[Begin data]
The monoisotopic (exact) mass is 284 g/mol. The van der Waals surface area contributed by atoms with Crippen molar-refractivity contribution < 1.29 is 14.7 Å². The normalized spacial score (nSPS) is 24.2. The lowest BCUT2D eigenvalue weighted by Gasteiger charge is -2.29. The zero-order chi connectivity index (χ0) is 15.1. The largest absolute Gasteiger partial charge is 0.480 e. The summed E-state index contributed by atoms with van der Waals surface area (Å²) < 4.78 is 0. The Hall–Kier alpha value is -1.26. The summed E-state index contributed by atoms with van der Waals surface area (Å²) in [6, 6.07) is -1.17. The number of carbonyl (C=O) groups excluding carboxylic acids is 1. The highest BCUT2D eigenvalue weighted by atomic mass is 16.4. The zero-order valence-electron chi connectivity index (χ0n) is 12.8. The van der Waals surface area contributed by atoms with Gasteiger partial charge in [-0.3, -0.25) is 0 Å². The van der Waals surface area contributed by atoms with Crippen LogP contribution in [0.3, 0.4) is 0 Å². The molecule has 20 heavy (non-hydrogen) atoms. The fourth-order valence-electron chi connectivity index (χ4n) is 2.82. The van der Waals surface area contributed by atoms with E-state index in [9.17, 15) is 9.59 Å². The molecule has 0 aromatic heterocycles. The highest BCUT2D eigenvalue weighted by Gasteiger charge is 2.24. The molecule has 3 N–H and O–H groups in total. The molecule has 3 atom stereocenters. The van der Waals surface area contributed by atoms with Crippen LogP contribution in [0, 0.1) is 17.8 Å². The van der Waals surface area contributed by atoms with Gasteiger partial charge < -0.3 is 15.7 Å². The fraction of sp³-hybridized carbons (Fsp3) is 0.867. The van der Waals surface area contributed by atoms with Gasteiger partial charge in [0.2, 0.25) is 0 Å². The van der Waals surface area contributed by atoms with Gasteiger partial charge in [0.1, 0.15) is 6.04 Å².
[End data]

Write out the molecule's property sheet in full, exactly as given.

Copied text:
The monoisotopic (exact) mass is 284 g/mol. The van der Waals surface area contributed by atoms with Crippen molar-refractivity contribution < 1.29 is 14.7 Å². The normalized spacial score (nSPS) is 24.2. The lowest BCUT2D eigenvalue weighted by Gasteiger charge is -2.29. The zero-order chi connectivity index (χ0) is 15.1. The largest absolute Gasteiger partial charge is 0.480 e. The summed E-state index contributed by atoms with van der Waals surface area (Å²) < 4.78 is 0. The Hall–Kier alpha value is -1.26. The summed E-state index contributed by atoms with van der Waals surface area (Å²) in [6, 6.07) is -1.17. The number of carbonyl (C=O) groups excluding carboxylic acids is 1. The highest BCUT2D eigenvalue weighted by atomic mass is 16.4. The zero-order valence-electron chi connectivity index (χ0n) is 12.8. The van der Waals surface area contributed by atoms with Gasteiger partial charge in [-0.3, -0.25) is 0 Å². The van der Waals surface area contributed by atoms with Crippen LogP contribution in [0.3, 0.4) is 0 Å². The molecule has 20 heavy (non-hydrogen) atoms. The fourth-order valence-electron chi connectivity index (χ4n) is 2.82. The van der Waals surface area contributed by atoms with E-state index in [9.17, 15) is 9.59 Å². The molecule has 0 aromatic heterocycles. The highest BCUT2D eigenvalue weighted by Gasteiger charge is 2.24. The molecule has 3 N–H and O–H groups in total. The molecule has 3 atom stereocenters. The van der Waals surface area contributed by atoms with Crippen LogP contribution in [0, 0.1) is 17.8 Å². The van der Waals surface area contributed by atoms with Gasteiger partial charge < -0.3 is 15.7 Å². The fraction of sp³-hybridized carbons (Fsp3) is 0.867. The van der Waals surface area contributed by atoms with Gasteiger partial charge in [0.2, 0.25) is 0 Å². The van der Waals surface area contributed by atoms with Gasteiger partial charge in [0.1, 0.15) is 6.04 Å².